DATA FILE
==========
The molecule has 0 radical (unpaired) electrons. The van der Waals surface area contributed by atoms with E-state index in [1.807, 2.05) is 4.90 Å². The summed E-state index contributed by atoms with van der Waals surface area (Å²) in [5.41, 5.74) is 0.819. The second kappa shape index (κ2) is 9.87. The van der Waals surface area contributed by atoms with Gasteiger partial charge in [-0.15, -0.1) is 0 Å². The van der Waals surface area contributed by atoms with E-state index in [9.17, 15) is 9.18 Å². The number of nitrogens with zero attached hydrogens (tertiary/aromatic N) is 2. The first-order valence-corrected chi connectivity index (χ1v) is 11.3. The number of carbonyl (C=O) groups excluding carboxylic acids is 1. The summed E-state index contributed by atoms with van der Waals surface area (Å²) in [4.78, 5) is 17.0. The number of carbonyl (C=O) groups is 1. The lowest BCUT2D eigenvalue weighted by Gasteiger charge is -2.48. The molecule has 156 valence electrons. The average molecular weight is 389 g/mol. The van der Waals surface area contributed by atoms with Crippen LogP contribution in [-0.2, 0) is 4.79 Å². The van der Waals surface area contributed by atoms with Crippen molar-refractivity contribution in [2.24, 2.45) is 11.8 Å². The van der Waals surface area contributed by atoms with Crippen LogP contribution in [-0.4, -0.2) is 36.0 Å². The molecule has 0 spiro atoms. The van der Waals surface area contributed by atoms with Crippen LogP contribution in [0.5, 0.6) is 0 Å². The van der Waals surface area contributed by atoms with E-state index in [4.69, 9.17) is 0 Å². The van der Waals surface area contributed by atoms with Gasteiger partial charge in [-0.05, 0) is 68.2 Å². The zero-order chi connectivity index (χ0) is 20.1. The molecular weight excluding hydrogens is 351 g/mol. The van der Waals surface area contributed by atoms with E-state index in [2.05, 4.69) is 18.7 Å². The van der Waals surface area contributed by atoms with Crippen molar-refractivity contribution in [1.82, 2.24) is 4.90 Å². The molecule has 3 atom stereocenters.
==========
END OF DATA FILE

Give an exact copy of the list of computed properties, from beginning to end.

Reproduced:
The molecule has 0 radical (unpaired) electrons. The van der Waals surface area contributed by atoms with E-state index in [1.807, 2.05) is 4.90 Å². The summed E-state index contributed by atoms with van der Waals surface area (Å²) in [5.41, 5.74) is 0.819. The second kappa shape index (κ2) is 9.87. The van der Waals surface area contributed by atoms with Gasteiger partial charge in [-0.15, -0.1) is 0 Å². The van der Waals surface area contributed by atoms with E-state index in [9.17, 15) is 9.18 Å². The number of nitrogens with zero attached hydrogens (tertiary/aromatic N) is 2. The first-order valence-corrected chi connectivity index (χ1v) is 11.3. The number of carbonyl (C=O) groups excluding carboxylic acids is 1. The summed E-state index contributed by atoms with van der Waals surface area (Å²) in [4.78, 5) is 17.0. The number of carbonyl (C=O) groups is 1. The lowest BCUT2D eigenvalue weighted by Gasteiger charge is -2.48. The molecule has 156 valence electrons. The average molecular weight is 389 g/mol. The van der Waals surface area contributed by atoms with Crippen LogP contribution in [-0.2, 0) is 4.79 Å². The van der Waals surface area contributed by atoms with Crippen molar-refractivity contribution in [2.24, 2.45) is 11.8 Å². The van der Waals surface area contributed by atoms with Crippen LogP contribution in [-0.4, -0.2) is 36.0 Å². The molecule has 0 spiro atoms. The van der Waals surface area contributed by atoms with Crippen LogP contribution in [0.5, 0.6) is 0 Å². The van der Waals surface area contributed by atoms with E-state index in [4.69, 9.17) is 0 Å². The van der Waals surface area contributed by atoms with Gasteiger partial charge in [-0.05, 0) is 68.2 Å². The zero-order chi connectivity index (χ0) is 20.1. The molecular weight excluding hydrogens is 351 g/mol. The van der Waals surface area contributed by atoms with E-state index in [2.05, 4.69) is 18.7 Å². The van der Waals surface area contributed by atoms with Crippen molar-refractivity contribution in [1.82, 2.24) is 4.90 Å². The molecule has 3 atom stereocenters.